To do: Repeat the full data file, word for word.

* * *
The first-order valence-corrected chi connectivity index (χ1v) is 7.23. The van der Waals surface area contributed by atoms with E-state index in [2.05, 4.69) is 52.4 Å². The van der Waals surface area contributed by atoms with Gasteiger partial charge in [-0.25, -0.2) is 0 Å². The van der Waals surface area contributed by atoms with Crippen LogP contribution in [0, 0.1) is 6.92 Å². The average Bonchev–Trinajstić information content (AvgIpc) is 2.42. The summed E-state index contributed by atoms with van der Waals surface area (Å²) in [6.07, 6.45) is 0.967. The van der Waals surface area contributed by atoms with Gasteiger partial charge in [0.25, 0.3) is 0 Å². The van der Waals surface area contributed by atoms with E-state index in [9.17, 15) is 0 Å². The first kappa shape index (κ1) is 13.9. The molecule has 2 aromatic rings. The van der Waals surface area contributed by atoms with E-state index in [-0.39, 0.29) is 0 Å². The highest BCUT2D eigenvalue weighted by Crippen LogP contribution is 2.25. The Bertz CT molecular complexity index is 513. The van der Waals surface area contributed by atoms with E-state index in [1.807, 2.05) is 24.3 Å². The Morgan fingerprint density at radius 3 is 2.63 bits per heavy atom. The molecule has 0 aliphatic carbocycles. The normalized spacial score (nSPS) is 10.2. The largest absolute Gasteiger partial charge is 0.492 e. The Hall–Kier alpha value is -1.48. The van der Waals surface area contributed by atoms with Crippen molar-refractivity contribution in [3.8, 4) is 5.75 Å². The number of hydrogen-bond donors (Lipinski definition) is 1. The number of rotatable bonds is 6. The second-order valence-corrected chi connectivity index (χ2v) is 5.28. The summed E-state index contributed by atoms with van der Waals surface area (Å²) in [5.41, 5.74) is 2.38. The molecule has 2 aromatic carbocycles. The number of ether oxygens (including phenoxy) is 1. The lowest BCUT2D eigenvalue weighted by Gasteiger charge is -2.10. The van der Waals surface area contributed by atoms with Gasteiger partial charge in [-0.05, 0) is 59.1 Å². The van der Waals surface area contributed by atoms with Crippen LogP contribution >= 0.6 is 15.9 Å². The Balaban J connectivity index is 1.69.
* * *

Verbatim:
The first-order valence-corrected chi connectivity index (χ1v) is 7.23. The van der Waals surface area contributed by atoms with E-state index in [2.05, 4.69) is 52.4 Å². The van der Waals surface area contributed by atoms with Gasteiger partial charge in [-0.25, -0.2) is 0 Å². The van der Waals surface area contributed by atoms with Crippen LogP contribution in [0, 0.1) is 6.92 Å². The average Bonchev–Trinajstić information content (AvgIpc) is 2.42. The summed E-state index contributed by atoms with van der Waals surface area (Å²) in [6.07, 6.45) is 0.967. The van der Waals surface area contributed by atoms with Gasteiger partial charge in [0.25, 0.3) is 0 Å². The van der Waals surface area contributed by atoms with E-state index in [9.17, 15) is 0 Å². The first kappa shape index (κ1) is 13.9. The molecule has 2 aromatic rings. The van der Waals surface area contributed by atoms with E-state index in [-0.39, 0.29) is 0 Å². The highest BCUT2D eigenvalue weighted by Crippen LogP contribution is 2.25. The Bertz CT molecular complexity index is 513. The van der Waals surface area contributed by atoms with E-state index in [1.807, 2.05) is 24.3 Å². The Morgan fingerprint density at radius 3 is 2.63 bits per heavy atom. The molecule has 0 aliphatic carbocycles. The normalized spacial score (nSPS) is 10.2. The largest absolute Gasteiger partial charge is 0.492 e. The Hall–Kier alpha value is -1.48. The van der Waals surface area contributed by atoms with Crippen molar-refractivity contribution in [3.8, 4) is 5.75 Å². The number of hydrogen-bond donors (Lipinski definition) is 1. The number of rotatable bonds is 6. The second-order valence-corrected chi connectivity index (χ2v) is 5.28. The summed E-state index contributed by atoms with van der Waals surface area (Å²) in [5.41, 5.74) is 2.38. The molecule has 2 aromatic carbocycles. The number of ether oxygens (including phenoxy) is 1. The lowest BCUT2D eigenvalue weighted by Gasteiger charge is -2.10. The van der Waals surface area contributed by atoms with Gasteiger partial charge in [-0.05, 0) is 59.1 Å². The van der Waals surface area contributed by atoms with Crippen LogP contribution >= 0.6 is 15.9 Å². The Balaban J connectivity index is 1.69.